Prevalence of E-commerce receives boost from sheltering. The industrial sec- tor was already being transformed by the rise of e-commerce before the spread of the new coronavirus further changed the landscape. Between 2009 and 2019, the share of core retail sales composed of online purchases increased from about 8 percent to 15 percent. That growth trend may accelerate in response to new health concerns. Currently, widespread stay-at-home orders have forced many traditional brick and mortar retailers to close, pushing customers to purchase goods online. Digital marketplaces such as Amazon, as well as the direct-to-con- sumer delivery arms of mass merchandisers, are seeing added demand. Even when the virus is contained, e-commerce activity is likely to continue at a highers er level than it otherwise would have. Some people who were reluctant to make online purchases before the coronavirus are now likely more comfortable with online shopping and may not revert back to previous consumer patterns. This reemphasizes the importance of digital systems for traditional retailers as well as their distribution infrastructure. This includes last-mile delivery facilities as well as curbside pickup at retail locations, a service that is being utilized during the pandemic by companies such as Best Buy and Kohl’s.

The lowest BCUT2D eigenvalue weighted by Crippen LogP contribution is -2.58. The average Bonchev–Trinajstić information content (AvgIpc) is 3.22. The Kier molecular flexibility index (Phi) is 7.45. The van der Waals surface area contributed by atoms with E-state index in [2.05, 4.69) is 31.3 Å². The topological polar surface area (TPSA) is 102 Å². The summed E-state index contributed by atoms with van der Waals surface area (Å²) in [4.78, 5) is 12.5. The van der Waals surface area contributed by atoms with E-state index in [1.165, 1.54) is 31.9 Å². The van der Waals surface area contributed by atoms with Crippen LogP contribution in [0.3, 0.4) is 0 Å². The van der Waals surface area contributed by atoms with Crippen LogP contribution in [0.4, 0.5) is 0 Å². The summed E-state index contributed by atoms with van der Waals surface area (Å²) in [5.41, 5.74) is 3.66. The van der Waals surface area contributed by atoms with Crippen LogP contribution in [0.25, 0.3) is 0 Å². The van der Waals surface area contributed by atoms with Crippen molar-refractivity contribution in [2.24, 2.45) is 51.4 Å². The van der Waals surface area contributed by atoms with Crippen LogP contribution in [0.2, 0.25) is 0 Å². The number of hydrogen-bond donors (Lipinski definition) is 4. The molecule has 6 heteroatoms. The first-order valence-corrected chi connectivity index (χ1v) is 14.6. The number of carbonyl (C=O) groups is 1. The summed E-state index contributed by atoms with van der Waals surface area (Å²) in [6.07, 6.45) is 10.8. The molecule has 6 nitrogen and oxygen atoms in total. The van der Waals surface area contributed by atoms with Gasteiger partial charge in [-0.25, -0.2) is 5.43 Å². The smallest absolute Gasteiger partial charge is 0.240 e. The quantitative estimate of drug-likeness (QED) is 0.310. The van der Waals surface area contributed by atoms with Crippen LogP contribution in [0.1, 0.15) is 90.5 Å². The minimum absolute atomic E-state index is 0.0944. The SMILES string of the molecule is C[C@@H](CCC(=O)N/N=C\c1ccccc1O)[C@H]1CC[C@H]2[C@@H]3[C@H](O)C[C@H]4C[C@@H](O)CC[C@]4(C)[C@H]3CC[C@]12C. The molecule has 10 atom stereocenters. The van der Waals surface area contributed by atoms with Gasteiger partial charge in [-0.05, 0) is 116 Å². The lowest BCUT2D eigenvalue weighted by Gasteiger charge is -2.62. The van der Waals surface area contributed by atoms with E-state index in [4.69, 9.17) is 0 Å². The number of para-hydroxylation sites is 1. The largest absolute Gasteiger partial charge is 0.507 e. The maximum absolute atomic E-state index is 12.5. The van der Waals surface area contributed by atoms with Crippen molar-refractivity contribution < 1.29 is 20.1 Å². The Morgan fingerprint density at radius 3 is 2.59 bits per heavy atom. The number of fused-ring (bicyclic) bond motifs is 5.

National tenants better positioned to face current dilemmas. While digital sales keep distribution space in high demand, new health risks pose immediate challenges that not all industrial tenants will withstand. Keeping fulfillment center workers safe and healthy during the pandemic is the top priority, but new precautions complicate productivity. Several companies, including both digi- tally native and traditional brands, are hiring more personnel to compensate. Larger-scale organizations such as Amazon and Walmart will likely be able to leverage their national reach to meet labor needs and manage costs. Small and medium-sized businesses may be more at risk, however. Companies serving a small area or limited range of products may be more hard hit by the pandemic. Smaller firms may not have the financial resources to compensate for the high- er operational costs associated with new health and safety guidelines. Investor sentiment is likely to shift toward facilities that support national-credit tenants.